Last week my business partner, Kim Kaupe, and I sat down to discuss our major goals for ZinePak in 2014: to launch an app and reach five million new fans, among other things. We left our planning meeting feeling energized and excited about the days ahead. We couldn't wait to share these goals with our team.
Later that afternoon, I met with an employee, Joanna, to discuss a charity project she signed our company up for. As part of the New York Cares Winter Wishes program, we volunteered to purchase Christmas gifts for needy kids, teens, and elderly members of the community. One by one, Joanna read the names, ages, and "wishes" of each gift recipient. The first card she read was from a 17-year-old boy named Joshua. I expected he might ask for a video game console or maybe some other electronics device. I was excited to pick out whatever tech toy he might ask for. Instead, he asked for a coat. Specifically, "a warm coat." And, if it wasn't "too much to ask," a pair of sweatpants.
My head began spinning as Joanna went through the next 10 or so cards. I don't think I heard a single word she said afterward. I just kept thinking about Joshua and his heartbreaking request. All of a sudden, the goals Kim and I had just agreed up on 2014 seemed meaningless. What did it how many new fans we reach if Joshua, and thousands more like him in our city, didn't have a coat to keep warm?
The past few years have seen the birth of thousands of so-called "social good" companies, whose profits are tied directly to helping people in need. One of my favorite examples is a company co-founded by my friend Bridget Hilton, LSTN Headphones. For each pair of headphones the company sells, it provides a hearing aid for a child in need through the Starkey Hearing Foundation. It's an incredible giveback, and it's resonating in a big way. Bridget and her partner Joe have been singlehandedly responsible for giving the gift of hearing to thousands of people who would otherwise be without it across the globe.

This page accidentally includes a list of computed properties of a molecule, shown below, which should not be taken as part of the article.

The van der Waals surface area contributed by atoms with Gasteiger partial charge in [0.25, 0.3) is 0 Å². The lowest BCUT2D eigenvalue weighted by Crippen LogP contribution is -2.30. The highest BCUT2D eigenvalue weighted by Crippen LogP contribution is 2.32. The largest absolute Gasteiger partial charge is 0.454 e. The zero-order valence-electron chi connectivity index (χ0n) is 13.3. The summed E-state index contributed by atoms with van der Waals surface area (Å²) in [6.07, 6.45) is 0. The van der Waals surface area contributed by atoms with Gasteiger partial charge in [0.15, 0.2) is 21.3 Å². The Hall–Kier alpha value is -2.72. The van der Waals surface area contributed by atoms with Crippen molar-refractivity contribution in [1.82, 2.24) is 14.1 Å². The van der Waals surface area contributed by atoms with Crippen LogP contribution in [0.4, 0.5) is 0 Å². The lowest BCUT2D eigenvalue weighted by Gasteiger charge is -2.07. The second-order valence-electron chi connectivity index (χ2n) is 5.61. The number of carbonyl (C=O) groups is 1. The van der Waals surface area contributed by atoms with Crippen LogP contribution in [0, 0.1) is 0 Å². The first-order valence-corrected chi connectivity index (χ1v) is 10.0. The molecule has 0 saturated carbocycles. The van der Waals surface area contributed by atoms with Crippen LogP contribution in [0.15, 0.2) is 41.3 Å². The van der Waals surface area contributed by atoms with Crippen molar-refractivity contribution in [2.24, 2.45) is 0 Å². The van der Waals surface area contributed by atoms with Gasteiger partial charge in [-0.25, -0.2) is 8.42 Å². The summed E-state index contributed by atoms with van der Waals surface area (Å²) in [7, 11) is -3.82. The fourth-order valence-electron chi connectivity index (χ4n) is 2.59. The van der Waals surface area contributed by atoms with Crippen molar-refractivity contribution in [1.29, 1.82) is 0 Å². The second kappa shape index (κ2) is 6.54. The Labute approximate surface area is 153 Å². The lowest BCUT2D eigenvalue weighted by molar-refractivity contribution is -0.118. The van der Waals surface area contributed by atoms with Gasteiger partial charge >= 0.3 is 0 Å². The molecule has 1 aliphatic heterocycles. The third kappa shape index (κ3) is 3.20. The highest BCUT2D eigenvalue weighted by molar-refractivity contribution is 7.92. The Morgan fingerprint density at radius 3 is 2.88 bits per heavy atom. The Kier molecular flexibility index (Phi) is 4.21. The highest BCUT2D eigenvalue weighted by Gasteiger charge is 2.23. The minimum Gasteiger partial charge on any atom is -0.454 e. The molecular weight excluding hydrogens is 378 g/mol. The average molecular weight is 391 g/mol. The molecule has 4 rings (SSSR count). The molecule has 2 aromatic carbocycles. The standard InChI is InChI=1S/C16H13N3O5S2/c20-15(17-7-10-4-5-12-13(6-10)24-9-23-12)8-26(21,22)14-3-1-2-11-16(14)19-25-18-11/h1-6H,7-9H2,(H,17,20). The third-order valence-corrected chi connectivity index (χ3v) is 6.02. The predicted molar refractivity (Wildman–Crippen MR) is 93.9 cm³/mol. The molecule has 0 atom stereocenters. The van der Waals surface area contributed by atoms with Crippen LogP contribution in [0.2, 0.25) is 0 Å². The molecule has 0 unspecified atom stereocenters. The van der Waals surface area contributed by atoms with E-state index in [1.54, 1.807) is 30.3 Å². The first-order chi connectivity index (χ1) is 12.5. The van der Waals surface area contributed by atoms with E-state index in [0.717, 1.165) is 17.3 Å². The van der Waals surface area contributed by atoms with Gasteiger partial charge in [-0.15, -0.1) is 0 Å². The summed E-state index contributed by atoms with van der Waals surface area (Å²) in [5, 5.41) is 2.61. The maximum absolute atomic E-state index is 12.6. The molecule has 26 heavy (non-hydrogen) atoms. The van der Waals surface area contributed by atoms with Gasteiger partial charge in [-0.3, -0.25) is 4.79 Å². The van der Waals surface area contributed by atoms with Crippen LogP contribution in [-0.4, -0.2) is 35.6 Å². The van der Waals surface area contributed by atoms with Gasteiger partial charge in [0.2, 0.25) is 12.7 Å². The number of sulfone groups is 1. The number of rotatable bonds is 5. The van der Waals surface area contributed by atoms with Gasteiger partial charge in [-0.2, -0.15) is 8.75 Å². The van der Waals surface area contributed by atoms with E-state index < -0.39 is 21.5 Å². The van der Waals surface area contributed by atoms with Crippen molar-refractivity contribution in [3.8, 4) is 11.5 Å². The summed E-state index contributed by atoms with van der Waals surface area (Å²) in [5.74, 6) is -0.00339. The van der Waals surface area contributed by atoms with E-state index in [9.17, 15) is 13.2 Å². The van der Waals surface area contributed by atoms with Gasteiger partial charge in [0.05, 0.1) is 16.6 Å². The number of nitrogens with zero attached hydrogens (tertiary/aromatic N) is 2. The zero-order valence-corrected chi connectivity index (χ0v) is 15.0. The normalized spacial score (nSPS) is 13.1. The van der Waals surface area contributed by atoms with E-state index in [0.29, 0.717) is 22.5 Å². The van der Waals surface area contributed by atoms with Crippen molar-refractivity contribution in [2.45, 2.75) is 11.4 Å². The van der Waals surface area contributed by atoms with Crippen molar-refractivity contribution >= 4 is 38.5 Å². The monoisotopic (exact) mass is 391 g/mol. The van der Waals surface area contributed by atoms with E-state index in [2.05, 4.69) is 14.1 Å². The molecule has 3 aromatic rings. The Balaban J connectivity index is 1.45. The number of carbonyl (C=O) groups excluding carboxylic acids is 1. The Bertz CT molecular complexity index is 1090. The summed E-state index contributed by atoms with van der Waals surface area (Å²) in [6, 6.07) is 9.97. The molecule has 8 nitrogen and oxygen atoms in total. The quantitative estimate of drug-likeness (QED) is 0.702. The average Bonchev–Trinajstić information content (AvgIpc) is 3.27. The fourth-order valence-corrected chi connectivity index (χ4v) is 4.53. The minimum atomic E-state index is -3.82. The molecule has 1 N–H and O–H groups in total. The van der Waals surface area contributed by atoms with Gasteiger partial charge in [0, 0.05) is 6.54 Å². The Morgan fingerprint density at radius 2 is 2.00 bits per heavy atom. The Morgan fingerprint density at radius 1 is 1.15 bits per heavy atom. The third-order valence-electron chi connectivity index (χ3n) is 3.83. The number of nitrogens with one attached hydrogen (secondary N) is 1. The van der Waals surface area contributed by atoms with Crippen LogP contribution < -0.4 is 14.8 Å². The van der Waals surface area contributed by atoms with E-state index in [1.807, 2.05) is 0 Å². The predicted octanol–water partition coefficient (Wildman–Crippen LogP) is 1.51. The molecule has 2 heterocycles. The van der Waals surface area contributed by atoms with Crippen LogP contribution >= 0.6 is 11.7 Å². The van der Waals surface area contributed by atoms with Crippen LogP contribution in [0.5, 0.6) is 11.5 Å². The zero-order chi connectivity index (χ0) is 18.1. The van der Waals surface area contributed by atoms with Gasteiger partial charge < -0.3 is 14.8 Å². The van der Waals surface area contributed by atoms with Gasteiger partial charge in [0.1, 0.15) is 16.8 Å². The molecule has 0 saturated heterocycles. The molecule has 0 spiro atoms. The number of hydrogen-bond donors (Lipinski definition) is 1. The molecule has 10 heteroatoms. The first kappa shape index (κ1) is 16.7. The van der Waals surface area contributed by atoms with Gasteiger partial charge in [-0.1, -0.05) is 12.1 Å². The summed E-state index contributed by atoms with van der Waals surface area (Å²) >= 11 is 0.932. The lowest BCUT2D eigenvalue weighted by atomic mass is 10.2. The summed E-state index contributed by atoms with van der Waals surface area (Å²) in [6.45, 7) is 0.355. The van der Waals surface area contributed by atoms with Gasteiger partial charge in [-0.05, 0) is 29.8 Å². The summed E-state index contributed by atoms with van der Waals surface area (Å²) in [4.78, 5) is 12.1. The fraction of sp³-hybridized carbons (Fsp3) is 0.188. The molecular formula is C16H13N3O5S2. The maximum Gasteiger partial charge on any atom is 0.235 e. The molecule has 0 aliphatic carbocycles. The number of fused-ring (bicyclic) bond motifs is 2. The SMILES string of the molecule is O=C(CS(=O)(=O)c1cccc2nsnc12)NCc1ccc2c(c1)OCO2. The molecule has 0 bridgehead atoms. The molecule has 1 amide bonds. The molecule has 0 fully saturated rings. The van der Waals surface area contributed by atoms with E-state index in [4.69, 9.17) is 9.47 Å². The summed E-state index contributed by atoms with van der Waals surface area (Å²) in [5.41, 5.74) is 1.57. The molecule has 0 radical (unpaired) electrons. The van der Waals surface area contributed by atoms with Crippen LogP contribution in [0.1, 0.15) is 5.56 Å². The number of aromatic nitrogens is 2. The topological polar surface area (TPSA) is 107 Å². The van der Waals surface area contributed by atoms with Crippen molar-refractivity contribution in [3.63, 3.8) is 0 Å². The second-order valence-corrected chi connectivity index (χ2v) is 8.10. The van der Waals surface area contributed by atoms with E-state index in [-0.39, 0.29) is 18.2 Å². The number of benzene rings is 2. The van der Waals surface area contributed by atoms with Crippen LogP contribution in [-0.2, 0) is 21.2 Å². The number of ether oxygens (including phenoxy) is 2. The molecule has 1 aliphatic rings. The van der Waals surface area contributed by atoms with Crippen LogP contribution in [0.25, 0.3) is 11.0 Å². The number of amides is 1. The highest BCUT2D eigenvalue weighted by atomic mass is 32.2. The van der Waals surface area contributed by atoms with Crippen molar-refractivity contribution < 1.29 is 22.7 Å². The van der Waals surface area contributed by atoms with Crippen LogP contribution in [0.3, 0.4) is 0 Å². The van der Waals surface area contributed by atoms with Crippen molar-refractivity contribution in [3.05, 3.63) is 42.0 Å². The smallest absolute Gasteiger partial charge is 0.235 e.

But what about my company and the thousands of others whose business plans aren't built around a one-for-one model? What can we do to help people like Joshua and the countless others who are less fortunate in our communities?
For starters, every ZinePak employee receives two paid "charity" days per year to volunteer for any charity of his or her choice, if he or she chooses to do so. We just started a rotating position called "Culture & Community Captain," where every month one member of our team assumes the role of coming up with creative ideas to improve our workplace culture and help those around us. (Incidentally, the Winter Wishes gifts were part of our inaugural Culture & Community Captain role.)
Additionally, I'm challenging each member of my team to improve the happiness, wellbeing, or health of one person per week in 2014. It may not sound like much, but if each member of my ten-person company meets this goal, we will reach 520 people in our community. One of my employees has been purchasing a warm drink and bagel on her way home from work each evening to give to a homeless person. Another frequently offers to buy lunches for hungry people holding the doors at fast-food restaurants. A third volunteers regularly with Habitat for Humanity. In addition to these gestures, we will make a cash donation to one charity each month. (For December, the donation will go to Toys For Tots, which is run by the United States Marine Corps, and what I believe to be one of the finest charities in the world.)
Do I hope my company will reach five million new fans next year? Of course. But will I feel much more successful (and much prouder) to lead a team contributing hundreds of volunteer hours and good deeds to help make the world seem a little brighter for those who aren't as fortunate as we are? Absolutely. So, that will be my measure for success in 2014. It's that simple.
I hope other entrepreneurs and leaders will join me in reframing their definitions of success in 2014. If so, there are a lot of people who stand to gain something far too valuable to be reflected on a balance sheet.